Welcome to another episode of “Building your Multi-Million Dollar Business.” James Tobin, the Director of ProfitSee Operations in Australia, joins us today to discuss “Who’s answering your phone?” After calling multiple accounting firms and seeing their general phone protocols, James shares some of the opportunities that were missed, which ultimately could have brought on new clients.
You never want to miss out on an opportunity to build your business, so we have compiled some steps your firm can take to make sure that the person answering your phone is making the best first impressions. First off, in James' experience, all the people who answered the phones were very cordial and accommodating, but some opportunities that they missed were:
- No one asked for his contact information
- No one asked about his business or asked any personal information to get to know him more
- No one said that they would call James back, they all invited him to call them when he was ready
When a potential client calls you need a special skill-set to get the correct information, learn more about their business, and find out the true needs of the client. Most times, the initial questions they call about aren't actually what they need answered. It takes effective listening and communication on the side of the accounting firm to get the correct information from the caller, and getting these skills takes time and practice.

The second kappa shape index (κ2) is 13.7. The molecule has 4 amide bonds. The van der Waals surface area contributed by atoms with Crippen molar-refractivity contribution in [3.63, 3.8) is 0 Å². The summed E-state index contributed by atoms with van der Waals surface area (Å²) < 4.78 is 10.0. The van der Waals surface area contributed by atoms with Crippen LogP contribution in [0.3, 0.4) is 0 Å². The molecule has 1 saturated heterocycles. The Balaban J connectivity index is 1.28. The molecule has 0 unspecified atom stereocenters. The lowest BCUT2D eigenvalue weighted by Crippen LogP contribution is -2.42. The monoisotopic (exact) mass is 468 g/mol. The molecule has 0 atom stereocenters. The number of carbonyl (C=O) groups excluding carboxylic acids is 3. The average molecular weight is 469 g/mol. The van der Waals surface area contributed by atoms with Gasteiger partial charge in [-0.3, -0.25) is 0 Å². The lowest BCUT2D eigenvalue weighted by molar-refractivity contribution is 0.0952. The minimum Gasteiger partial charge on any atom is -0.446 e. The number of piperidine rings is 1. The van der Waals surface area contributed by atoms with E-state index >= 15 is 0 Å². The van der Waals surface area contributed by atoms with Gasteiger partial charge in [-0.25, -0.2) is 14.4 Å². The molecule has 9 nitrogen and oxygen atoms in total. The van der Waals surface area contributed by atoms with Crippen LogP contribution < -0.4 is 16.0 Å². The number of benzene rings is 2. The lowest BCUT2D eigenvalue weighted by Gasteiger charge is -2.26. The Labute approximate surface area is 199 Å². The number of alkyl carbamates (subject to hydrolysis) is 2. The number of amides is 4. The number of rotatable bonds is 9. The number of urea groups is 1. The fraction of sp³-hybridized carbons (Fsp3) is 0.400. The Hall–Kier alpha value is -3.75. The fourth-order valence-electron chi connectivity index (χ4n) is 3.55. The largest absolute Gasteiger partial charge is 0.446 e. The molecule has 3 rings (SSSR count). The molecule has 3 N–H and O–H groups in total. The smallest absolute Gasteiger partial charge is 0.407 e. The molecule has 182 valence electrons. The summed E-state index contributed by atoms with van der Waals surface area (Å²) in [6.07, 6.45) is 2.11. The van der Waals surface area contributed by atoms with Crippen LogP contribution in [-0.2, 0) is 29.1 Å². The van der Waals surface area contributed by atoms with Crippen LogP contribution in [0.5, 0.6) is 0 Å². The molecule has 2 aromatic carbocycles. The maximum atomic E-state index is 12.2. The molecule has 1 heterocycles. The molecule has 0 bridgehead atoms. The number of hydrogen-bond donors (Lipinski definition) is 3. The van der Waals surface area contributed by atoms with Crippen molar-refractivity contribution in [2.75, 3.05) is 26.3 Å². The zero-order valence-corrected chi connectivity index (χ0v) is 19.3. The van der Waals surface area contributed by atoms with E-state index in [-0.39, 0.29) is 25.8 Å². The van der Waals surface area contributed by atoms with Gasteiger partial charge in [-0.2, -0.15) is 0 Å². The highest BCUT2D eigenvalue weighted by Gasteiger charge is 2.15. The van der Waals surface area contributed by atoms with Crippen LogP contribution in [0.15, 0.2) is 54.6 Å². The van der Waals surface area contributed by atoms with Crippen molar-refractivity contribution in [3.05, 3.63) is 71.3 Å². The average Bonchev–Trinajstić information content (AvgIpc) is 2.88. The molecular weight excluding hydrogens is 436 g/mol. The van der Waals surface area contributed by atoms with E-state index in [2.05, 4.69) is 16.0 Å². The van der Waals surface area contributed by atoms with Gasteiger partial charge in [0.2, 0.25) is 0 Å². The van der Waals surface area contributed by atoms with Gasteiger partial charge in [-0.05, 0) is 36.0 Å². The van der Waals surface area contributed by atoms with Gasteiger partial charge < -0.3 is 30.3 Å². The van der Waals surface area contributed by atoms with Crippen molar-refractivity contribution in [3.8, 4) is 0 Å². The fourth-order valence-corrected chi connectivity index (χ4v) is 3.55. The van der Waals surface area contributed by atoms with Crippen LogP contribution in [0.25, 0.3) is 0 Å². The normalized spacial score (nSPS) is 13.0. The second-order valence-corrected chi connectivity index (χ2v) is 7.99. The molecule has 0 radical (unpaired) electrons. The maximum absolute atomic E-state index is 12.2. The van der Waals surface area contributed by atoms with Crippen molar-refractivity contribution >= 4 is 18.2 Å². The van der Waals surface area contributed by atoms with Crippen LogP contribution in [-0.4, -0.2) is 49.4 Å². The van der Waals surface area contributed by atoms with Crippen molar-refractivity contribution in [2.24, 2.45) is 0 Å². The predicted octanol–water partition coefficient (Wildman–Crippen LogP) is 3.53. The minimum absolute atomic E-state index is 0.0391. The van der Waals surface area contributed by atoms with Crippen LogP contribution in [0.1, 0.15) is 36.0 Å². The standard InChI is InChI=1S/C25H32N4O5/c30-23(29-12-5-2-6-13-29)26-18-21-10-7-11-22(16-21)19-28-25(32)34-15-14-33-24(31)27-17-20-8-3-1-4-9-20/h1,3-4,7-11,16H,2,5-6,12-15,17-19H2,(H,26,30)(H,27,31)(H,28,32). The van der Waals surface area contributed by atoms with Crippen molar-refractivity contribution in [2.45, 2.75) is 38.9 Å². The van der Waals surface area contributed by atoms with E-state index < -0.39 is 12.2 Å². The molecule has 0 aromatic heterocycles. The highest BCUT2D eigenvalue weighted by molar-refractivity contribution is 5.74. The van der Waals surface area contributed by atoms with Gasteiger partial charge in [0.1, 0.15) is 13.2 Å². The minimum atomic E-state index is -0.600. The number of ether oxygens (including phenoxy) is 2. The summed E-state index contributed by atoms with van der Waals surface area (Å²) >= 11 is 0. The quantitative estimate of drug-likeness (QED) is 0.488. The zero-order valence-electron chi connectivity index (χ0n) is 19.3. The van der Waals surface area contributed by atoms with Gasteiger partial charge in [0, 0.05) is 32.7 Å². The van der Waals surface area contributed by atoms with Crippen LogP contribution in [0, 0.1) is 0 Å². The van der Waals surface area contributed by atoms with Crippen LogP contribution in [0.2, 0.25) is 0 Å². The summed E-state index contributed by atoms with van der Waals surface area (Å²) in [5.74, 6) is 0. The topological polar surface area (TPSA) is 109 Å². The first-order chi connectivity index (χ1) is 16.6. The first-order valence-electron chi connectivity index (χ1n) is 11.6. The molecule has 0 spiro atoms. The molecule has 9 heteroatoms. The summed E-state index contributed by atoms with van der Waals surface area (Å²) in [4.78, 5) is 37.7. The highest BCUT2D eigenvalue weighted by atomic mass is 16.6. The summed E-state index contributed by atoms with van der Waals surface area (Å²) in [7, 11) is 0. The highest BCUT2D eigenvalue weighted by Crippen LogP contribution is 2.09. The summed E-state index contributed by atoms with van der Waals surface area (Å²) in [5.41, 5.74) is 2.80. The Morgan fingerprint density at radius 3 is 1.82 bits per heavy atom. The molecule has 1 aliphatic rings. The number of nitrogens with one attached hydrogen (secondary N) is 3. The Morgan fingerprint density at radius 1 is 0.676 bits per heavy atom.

I'm sure you've heard of the phrase "Aces in their places," and we know this applies to every firm. Since the person answering the phones for your firm isn't necessarily the team member with all the answers, a process is necessary to get the correct information from those who call. What that process looks like is entirely up to you, whether it's automated prompts on your website, calls being mapped to the correct department, or a questionnaire form waiting by the phones.
By getting a process in place, you are meeting an expectation of your clients that you will get them the proper help they need quickly by asking the correct questions on that initial call. An added benefit will be seen when bringing on new staff, as the training will have a process set in motion.
It's easy to get a process up and running:
- listen to what questions clients are asking when they call
- make a form for the person answering your phones
- create a process to get the information collected from that call to the correct person
- consider how you leverage the phone calls as opportunities to make a spectacular experience every time someone contacts you